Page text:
1796: The following December 12, 1796 diary entry from the 1893 book "Extracts from the diary of Jacob Hiltzheimer, of Philadelphia 1765-1798" indicates that Jacob Saylor was a member of the Pennsylvania House in 1796.

1799: The following excerpt is from Orra Eugene Monnette's 1911 book the "Monnet Family Genealogy". It reports that Jacob Sayler's son David was born on June 16, 1799. David is buried in the Weston Cemetery in Jasper County, Indiana. His tombstone states "Sacred to the memory of David Sayler born June 16, 1799 died Sept. 15, 1854 aged 55 yrs.' Various secondary sources, which have not been confirmed, indicate that David was born in Bedford County, Pennsylvania. If this could be verified, it would help in understanding when Jacob Saylor migrated to Ohio.

Circa 1800: The following is from the Salt Lick Township portion of the 1880 book "History of Franklin and Pickaway Counties, Ohio". It estimates that Jacob Saylor came to Pickaway County, Ohio about 1800.

The following excerpt from the 1906 book "History of Pickaway County, Ohio and Representative Citizens" Indicates that Jacob Sayler, Sr. was a squatter along Salt Creek before the land was first offered for sale by the government in 1801.

1800: An article in the February 1992 AOLRC newsletter indicates that the gunsmith Jacob Saylor died on September 21, 1800 in Pickaway Township, Pickaway County, Ohio and is buried in the Boggs Cemetery. The Boggs Cemetery is located at 39.5118550, -82.9599040. Jacob Saylor's tombstone is in excellent condition, and states, "Jacob Sayler Died the 21 September 1800 Aged 52 Years." Elizabeth Sayler is also buried in the Boggs Cemetery. The part of her tombstone that I can read states "Elizabeth Sayler Died the 28 August 1822..."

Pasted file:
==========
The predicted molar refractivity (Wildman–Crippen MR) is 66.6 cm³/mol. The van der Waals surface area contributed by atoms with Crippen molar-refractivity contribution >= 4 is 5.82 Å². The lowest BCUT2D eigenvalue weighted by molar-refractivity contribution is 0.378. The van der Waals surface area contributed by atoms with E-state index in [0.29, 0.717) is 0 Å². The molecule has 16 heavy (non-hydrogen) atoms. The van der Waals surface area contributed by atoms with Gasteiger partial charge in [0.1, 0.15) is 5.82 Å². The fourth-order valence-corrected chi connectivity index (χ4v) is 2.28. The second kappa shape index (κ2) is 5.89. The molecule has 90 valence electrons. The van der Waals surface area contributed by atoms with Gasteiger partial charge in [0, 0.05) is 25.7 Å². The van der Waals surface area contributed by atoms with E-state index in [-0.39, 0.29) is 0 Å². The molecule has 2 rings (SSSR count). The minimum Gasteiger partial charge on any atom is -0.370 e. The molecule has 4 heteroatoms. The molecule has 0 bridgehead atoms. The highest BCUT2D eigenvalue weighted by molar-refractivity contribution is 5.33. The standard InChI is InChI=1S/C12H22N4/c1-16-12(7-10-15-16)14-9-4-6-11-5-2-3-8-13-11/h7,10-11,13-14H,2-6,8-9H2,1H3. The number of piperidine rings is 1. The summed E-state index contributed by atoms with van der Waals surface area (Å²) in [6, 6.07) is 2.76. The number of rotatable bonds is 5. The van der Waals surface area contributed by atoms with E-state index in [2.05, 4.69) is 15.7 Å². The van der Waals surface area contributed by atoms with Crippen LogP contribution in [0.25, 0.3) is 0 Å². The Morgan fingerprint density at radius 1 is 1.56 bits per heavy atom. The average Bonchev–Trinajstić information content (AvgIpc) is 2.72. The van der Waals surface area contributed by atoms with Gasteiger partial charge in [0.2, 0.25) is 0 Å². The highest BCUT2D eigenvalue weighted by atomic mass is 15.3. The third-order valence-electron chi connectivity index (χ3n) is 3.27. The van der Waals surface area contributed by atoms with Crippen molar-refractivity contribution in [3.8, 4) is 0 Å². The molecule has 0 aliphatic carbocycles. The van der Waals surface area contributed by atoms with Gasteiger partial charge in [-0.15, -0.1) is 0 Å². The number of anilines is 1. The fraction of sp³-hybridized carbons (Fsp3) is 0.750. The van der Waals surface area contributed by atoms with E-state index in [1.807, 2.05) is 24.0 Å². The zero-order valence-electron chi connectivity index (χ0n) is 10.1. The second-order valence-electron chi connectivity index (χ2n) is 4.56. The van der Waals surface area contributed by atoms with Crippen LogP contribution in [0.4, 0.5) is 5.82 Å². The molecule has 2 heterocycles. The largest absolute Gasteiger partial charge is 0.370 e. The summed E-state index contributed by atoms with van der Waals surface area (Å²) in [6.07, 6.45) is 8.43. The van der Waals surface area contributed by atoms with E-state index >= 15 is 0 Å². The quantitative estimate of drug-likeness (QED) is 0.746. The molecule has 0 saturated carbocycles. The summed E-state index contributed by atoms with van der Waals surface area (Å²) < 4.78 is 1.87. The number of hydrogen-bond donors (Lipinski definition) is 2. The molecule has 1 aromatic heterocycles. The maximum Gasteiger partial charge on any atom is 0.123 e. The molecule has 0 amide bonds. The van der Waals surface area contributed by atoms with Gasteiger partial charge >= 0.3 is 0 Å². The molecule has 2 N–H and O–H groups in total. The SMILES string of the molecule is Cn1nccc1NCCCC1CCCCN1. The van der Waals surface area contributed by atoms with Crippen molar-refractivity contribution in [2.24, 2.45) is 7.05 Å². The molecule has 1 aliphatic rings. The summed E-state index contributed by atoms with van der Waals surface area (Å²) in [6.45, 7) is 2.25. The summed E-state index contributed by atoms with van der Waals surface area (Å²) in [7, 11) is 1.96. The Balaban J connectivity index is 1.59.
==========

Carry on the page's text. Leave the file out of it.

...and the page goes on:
The 1983 booklet "Gunsmiths and Gunmakers of Bedford and Somerset Counties Pennsylvania 1770-1900" mistakenly states that the gunsmith Jacob Saylor and his wife Magdalena buried at the Three Hills Farm in what is now Summit Township, Somerset County. That is the other Jacob Saylor.

1800: The following excerpt from the 1906 book "History of Pickaway County, Ohio and Representative Citizens" indicates that Jacob Sayler was the second individual who was buried in the Boggs Cemetery.